High school senior Ariel Stone, the central character in Laura Silverman’s new novel about highly pressured overachieving teens, is always reading Crime and Punishment. The Russian door stopper of a book is either on his phone while he pretends to pray during Shabbat services, or in audiobook format as he quickly moves from one class or extracurricular activity to another. Ariel’s constant proximity to Dostoevsky’s morally intense classic, assigned reading for his A.P. English class, is the perfect symbol of his endless quest for perfection. There is no down time for Ariel; all of his time is dedicated to the manic pursuit of excellence, and ultimately, to an offer of admission by Harvard. Silverman’s central character is Jewish and bisexual; she explores both of these aspects of his life with sensitivity and realism. Yet in the end, Ariel is Everyman or Everyteen, trying to attain a goal whose very meaning has become nearly meaningless.
Ariel is a character young adult readers will recognize and embrace. The novel is full of details which bring him to life, from its painstaking catalogue of A.P. courses and their relative difficulty, to its descriptions of his loving father and mother, a dedicated civil rights lawyer and a muckraking journalist. In a poignant irony of parenting, they are completely accepting of his sexual orientation, yet at the same time, unaware of their son’s anguish every time they mention that he is applying to Harvard. The cast of the novel is multicultural, from Ariel’s Korean-American best friend, a lesbian musician, to his love interest, Amir, the son of a Pakistani-American family as close as Ariel’s own. There are many details which touch upon the complexity of religious and ethnic identities. The Stone family’s Judaism cannot be easily categorized. Like many American Jews, they pick and choose from their tradition, finding their own way without a suggestion of hypocrisy. Ariel’s family almost always spends Friday evening together, blessing the candles and wine, and bonding over matzo ball soup. (The author’s constant references to the soup’s excellence and its universal approval by Ariel’s non-Jewish friends seems a bit too persistent.) Later, Ariel and his friends might enjoy a second meal at a Thai restaurant. A subtle reference to the fact that Amir’s sister, Rasha, wears a hijab, although their mother does not, also grounds the novel in changing religious practices across cultures.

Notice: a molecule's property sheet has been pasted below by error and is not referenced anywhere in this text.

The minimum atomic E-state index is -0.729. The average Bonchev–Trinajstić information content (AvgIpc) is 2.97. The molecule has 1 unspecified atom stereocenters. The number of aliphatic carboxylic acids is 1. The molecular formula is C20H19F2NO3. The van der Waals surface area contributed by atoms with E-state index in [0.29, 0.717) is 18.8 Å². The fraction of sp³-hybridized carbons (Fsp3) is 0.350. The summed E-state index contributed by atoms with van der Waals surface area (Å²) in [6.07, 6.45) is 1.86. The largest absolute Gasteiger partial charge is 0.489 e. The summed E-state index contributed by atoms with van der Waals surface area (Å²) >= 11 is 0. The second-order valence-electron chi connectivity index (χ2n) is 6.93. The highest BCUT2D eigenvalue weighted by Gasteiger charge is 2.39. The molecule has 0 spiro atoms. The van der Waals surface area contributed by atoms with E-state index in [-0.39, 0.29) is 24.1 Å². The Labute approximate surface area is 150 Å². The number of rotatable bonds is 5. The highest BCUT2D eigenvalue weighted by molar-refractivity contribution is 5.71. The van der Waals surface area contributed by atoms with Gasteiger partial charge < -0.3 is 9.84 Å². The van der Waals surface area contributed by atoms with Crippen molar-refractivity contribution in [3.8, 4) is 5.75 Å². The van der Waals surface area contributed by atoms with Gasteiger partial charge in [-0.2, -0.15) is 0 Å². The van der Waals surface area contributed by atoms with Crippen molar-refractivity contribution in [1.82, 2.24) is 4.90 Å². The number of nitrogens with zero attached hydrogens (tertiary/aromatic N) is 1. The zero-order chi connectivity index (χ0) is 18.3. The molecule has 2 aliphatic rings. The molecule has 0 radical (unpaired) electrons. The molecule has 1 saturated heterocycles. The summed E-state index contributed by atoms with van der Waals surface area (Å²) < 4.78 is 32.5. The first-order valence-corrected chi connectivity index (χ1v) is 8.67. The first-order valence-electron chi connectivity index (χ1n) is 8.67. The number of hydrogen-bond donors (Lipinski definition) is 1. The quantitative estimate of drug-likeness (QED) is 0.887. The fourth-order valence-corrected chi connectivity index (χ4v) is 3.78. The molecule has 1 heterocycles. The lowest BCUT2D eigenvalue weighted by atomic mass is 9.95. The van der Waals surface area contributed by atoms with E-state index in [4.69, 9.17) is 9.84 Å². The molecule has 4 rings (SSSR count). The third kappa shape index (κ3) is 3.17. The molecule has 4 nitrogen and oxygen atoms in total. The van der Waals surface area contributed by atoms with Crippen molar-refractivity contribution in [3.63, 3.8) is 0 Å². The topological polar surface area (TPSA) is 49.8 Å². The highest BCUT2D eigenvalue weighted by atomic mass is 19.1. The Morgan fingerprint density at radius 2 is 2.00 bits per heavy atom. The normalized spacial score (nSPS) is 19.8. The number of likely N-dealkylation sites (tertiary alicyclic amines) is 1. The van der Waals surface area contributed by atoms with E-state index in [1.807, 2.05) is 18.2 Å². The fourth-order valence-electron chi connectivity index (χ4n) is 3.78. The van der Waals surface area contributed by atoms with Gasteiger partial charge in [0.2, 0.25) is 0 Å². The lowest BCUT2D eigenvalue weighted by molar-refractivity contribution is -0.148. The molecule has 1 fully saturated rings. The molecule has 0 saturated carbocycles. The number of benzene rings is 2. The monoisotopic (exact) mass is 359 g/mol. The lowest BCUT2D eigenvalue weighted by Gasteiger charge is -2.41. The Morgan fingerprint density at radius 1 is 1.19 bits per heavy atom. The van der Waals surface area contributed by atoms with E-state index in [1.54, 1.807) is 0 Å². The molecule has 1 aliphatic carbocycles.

Silverman builds tension with subtlety and narrative expertise. Readers begin by wondering if Ariel will indeed maintain his status as valedictorian, but gradually become aware, along with Ariel himself, that his psyche is fracturing and may not survive. The authors win over readers who might be skeptical that this hyper-accomplished son of affluent parents merits so much empathy. Ariel shows solicitude for his equally pressured younger sister, is aware that he has let down his friends, and is open to help from Rabbi Solomon, a perceptive and kind woman who offers him Talmudic wisdom and mandelbread when he is about to faint on Yom Kippur. Ariel is a growing mentsch caught in a trap where “…good grades will get me into a good school. And a good school will get me a good job. And a good job will get me a good life.” Young adult readers will become absorbed in Ariel’s quest for perfection and in his gradual awakening to a confusing and decidedly imperfect sense of self-worth.
The author includes a recipe for matzo ball soup at the end of the book. Highly recommended.
Emily Schneider writes about literature, feminism, and culture for Tablet, The Forward, The Horn Book, and other publications, and writes about children’s books on her blog. She has a Ph.D. in Romance Languages and Literatures.